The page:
Employee engagement: 14 surprising stats

Engagement & Motivation
January 25, 2017

With employee engagement on the minds of many employers and human capital professionals these days, we’ve taken it upon ourselves to scour hundreds of statistics from various studies and articles to come up with the 14 we find the most surprising.

These statistics concern not only the current state of employee engagement but the cost of low engagement to companies as well as the benefits of high employee engagement.

Current State of Employee Engagement

  • 37% of U.S. accommodation and food services employees say they had or will quit their position in the current 12 month period.¹ (Retail, customer service, and hospitality organizations are designed around high-turnover: jobs are relatively easy to learn and new employees can be integrated fairly quickly. But, this strategy doesn’t eliminate the cost of “cycling through” staff.)
  • 49,5% of U.S. employees are “not engaged” at work. (Worldwide, the percentage of engaged employees drops dramatically to 13%)
  • 35% of the U.S. workforce said they’d look for a new job if they don’t receive a pay raise in the next year. ² (In U.S. tech-powered companies, 65% of employees are confident they can find another job if their salary expectations aren’t met.)
  • 52% of the workforce is open to a new job opportunity.

The Cost of Low Employee Engagement to Companies

  • 150% of a mid-level employee’s annual salary can go into finding and hiring their replacement. (400% for high-level or highly specialized employees. Those expenses cover advertising the vacant position, interviewing applicants, screening candidates, hiring, training...) ³
  • 2 years is the average time it takes for a new employee to reach the productivity level of the person they replaced. (The onboarding process also costs the company; training, distraction for managers whose time for coaching and developing existing staff is removed.)

Employee turnover resulting from low engagement has other hidden costs: the process of training new hires can be a distraction for the current staff and, if turnover happens frequently, can ultimately demotivate those employees tasked with back-filling while the new hires come up to speed. This can have even more insidious effects with customers. Turnover amongst customer-facing staff can give the appearance of instability within the organization and ultimately can hurt customers’ confidence.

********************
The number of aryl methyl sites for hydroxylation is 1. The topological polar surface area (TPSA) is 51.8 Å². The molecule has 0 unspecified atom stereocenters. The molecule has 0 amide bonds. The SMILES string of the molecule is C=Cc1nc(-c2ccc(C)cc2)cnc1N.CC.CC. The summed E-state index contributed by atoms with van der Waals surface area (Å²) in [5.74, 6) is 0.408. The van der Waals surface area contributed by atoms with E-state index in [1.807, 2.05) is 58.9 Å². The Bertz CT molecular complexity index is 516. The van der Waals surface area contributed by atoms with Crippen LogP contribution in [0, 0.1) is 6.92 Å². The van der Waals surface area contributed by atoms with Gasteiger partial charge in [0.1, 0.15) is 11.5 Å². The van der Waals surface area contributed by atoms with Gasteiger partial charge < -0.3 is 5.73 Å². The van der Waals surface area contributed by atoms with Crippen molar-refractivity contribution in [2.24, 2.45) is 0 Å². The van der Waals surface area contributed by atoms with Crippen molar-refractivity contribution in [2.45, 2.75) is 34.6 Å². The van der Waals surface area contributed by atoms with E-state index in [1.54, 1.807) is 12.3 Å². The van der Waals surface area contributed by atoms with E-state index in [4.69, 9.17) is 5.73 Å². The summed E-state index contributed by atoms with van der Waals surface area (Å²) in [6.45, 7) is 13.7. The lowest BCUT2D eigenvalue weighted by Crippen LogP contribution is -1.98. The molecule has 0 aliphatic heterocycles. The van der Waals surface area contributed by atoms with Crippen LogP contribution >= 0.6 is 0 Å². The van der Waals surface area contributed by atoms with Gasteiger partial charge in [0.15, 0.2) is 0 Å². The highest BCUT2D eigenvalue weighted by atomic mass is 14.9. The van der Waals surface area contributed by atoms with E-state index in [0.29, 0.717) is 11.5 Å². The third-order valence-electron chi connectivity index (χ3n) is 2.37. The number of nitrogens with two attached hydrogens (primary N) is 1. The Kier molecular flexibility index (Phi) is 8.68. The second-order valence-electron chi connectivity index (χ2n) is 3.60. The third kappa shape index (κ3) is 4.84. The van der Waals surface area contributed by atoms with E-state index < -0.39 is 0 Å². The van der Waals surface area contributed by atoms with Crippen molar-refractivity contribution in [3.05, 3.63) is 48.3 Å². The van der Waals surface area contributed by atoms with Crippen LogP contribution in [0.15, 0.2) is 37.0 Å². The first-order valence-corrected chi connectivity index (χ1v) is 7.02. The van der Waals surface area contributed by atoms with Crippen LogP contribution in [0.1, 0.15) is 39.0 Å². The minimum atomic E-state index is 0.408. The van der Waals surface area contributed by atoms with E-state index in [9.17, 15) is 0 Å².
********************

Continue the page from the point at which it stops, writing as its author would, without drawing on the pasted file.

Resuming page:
The Benefits of High Employee Engagement

  • 80% of most organizations’ market value comes from intangible assets such as brand, quality of the workforce; its talent, passion, and commitment (A few decades ago, this value was almost exclusively based on tangible assets like machinery, products, and facilities.)
  • $2,400 is the average increase in profit per employee per year a company can reach with employee engagement programs.
  • 97% of the companies with good employee engagement levels (half or more highly engaged employees) report that engagement leads to greater productivity. 93% say that it plays a major role in the company’s capacity to meet its revenue goals. Overall, 82% of these companies report that high employee retention improves customer loyalty, which provides with a noticeable competitive advantage.
  • 33% report a significant impact of engagement on profit margins, and 81% on revenue growth.

Interestingly, highly engaged employees have both a positive impact on customer experience and, as a result, customer loyalty. A long-term study at Sears reveals customers who had a pleasant, pro-active or superior service experience are 10% to 30% more loyal than customers who have did not and would strongly consider purchasing again from a brand if they had a good customer experience.

Regardless of the statistic, it’s clear that employers and human capital professionals are preoccupied with employee engagement for very good reason.

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Aaron Carr